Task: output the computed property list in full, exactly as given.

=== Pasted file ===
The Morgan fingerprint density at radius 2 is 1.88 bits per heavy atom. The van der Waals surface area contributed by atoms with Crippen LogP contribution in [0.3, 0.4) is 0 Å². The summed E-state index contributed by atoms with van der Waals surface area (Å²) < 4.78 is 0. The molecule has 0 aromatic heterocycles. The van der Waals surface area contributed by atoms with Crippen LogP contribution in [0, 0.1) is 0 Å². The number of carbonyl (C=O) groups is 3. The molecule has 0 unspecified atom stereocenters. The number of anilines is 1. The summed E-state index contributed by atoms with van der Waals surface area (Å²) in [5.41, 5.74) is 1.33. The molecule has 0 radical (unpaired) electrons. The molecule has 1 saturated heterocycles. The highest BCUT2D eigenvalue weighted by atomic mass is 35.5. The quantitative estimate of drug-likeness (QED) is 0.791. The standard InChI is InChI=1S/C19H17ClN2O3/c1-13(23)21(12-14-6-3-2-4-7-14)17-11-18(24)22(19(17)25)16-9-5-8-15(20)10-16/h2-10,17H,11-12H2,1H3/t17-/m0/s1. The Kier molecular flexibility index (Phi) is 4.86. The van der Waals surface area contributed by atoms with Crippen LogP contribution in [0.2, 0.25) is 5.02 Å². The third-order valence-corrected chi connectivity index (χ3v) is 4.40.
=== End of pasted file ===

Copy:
The Morgan fingerprint density at radius 2 is 1.88 bits per heavy atom. The van der Waals surface area contributed by atoms with Crippen LogP contribution in [0.3, 0.4) is 0 Å². The summed E-state index contributed by atoms with van der Waals surface area (Å²) < 4.78 is 0. The molecule has 0 aromatic heterocycles. The van der Waals surface area contributed by atoms with Crippen LogP contribution in [0, 0.1) is 0 Å². The number of carbonyl (C=O) groups is 3. The molecule has 0 unspecified atom stereocenters. The number of anilines is 1. The summed E-state index contributed by atoms with van der Waals surface area (Å²) in [5.41, 5.74) is 1.33. The molecule has 0 radical (unpaired) electrons. The molecule has 1 saturated heterocycles. The highest BCUT2D eigenvalue weighted by atomic mass is 35.5. The quantitative estimate of drug-likeness (QED) is 0.791. The standard InChI is InChI=1S/C19H17ClN2O3/c1-13(23)21(12-14-6-3-2-4-7-14)17-11-18(24)22(19(17)25)16-9-5-8-15(20)10-16/h2-10,17H,11-12H2,1H3/t17-/m0/s1. The Kier molecular flexibility index (Phi) is 4.86. The van der Waals surface area contributed by atoms with Crippen LogP contribution in [0.2, 0.25) is 5.02 Å². The third-order valence-corrected chi connectivity index (χ3v) is 4.40.